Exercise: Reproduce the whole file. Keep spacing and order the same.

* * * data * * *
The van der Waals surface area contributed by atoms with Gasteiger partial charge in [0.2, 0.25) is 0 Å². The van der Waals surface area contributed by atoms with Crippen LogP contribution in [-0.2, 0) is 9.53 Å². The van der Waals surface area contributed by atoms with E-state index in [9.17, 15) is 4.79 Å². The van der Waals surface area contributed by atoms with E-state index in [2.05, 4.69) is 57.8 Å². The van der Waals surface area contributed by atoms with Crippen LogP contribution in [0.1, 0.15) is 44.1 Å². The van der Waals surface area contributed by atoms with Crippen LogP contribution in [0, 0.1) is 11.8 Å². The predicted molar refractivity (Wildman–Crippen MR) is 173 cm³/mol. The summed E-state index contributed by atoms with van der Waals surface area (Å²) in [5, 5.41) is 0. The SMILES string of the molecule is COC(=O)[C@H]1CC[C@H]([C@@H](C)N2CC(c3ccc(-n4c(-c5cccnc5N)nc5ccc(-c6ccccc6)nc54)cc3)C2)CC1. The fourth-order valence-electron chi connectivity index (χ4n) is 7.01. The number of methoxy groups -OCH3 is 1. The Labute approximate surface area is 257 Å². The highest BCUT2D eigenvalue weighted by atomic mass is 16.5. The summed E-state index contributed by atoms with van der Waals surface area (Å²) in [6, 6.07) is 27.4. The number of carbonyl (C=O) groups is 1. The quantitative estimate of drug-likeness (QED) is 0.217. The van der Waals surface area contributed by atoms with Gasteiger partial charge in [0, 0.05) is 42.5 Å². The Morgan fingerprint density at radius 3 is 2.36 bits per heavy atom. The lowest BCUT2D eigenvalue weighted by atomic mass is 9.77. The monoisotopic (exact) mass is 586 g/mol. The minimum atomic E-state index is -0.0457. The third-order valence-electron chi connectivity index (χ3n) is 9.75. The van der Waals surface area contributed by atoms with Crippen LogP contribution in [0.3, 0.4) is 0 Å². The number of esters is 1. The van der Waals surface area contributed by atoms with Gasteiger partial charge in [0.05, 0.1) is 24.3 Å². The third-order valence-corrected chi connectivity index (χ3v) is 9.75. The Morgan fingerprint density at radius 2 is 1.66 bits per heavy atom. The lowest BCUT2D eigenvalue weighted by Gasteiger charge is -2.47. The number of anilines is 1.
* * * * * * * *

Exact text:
The van der Waals surface area contributed by atoms with Gasteiger partial charge in [0.2, 0.25) is 0 Å². The van der Waals surface area contributed by atoms with Crippen LogP contribution in [-0.2, 0) is 9.53 Å². The van der Waals surface area contributed by atoms with E-state index in [9.17, 15) is 4.79 Å². The van der Waals surface area contributed by atoms with E-state index in [2.05, 4.69) is 57.8 Å². The van der Waals surface area contributed by atoms with Crippen LogP contribution in [0.1, 0.15) is 44.1 Å². The van der Waals surface area contributed by atoms with Crippen LogP contribution in [0, 0.1) is 11.8 Å². The predicted molar refractivity (Wildman–Crippen MR) is 173 cm³/mol. The summed E-state index contributed by atoms with van der Waals surface area (Å²) in [5, 5.41) is 0. The SMILES string of the molecule is COC(=O)[C@H]1CC[C@H]([C@@H](C)N2CC(c3ccc(-n4c(-c5cccnc5N)nc5ccc(-c6ccccc6)nc54)cc3)C2)CC1. The fourth-order valence-electron chi connectivity index (χ4n) is 7.01. The number of methoxy groups -OCH3 is 1. The Labute approximate surface area is 257 Å². The highest BCUT2D eigenvalue weighted by atomic mass is 16.5. The summed E-state index contributed by atoms with van der Waals surface area (Å²) in [6, 6.07) is 27.4. The number of carbonyl (C=O) groups is 1. The quantitative estimate of drug-likeness (QED) is 0.217. The van der Waals surface area contributed by atoms with Gasteiger partial charge in [0, 0.05) is 42.5 Å². The Morgan fingerprint density at radius 3 is 2.36 bits per heavy atom. The lowest BCUT2D eigenvalue weighted by atomic mass is 9.77. The monoisotopic (exact) mass is 586 g/mol. The minimum atomic E-state index is -0.0457. The third-order valence-electron chi connectivity index (χ3n) is 9.75. The van der Waals surface area contributed by atoms with Crippen LogP contribution in [0.3, 0.4) is 0 Å². The number of esters is 1. The van der Waals surface area contributed by atoms with Gasteiger partial charge in [0.05, 0.1) is 24.3 Å². The third-order valence-corrected chi connectivity index (χ3v) is 9.75. The Morgan fingerprint density at radius 2 is 1.66 bits per heavy atom. The lowest BCUT2D eigenvalue weighted by Gasteiger charge is -2.47. The number of anilines is 1.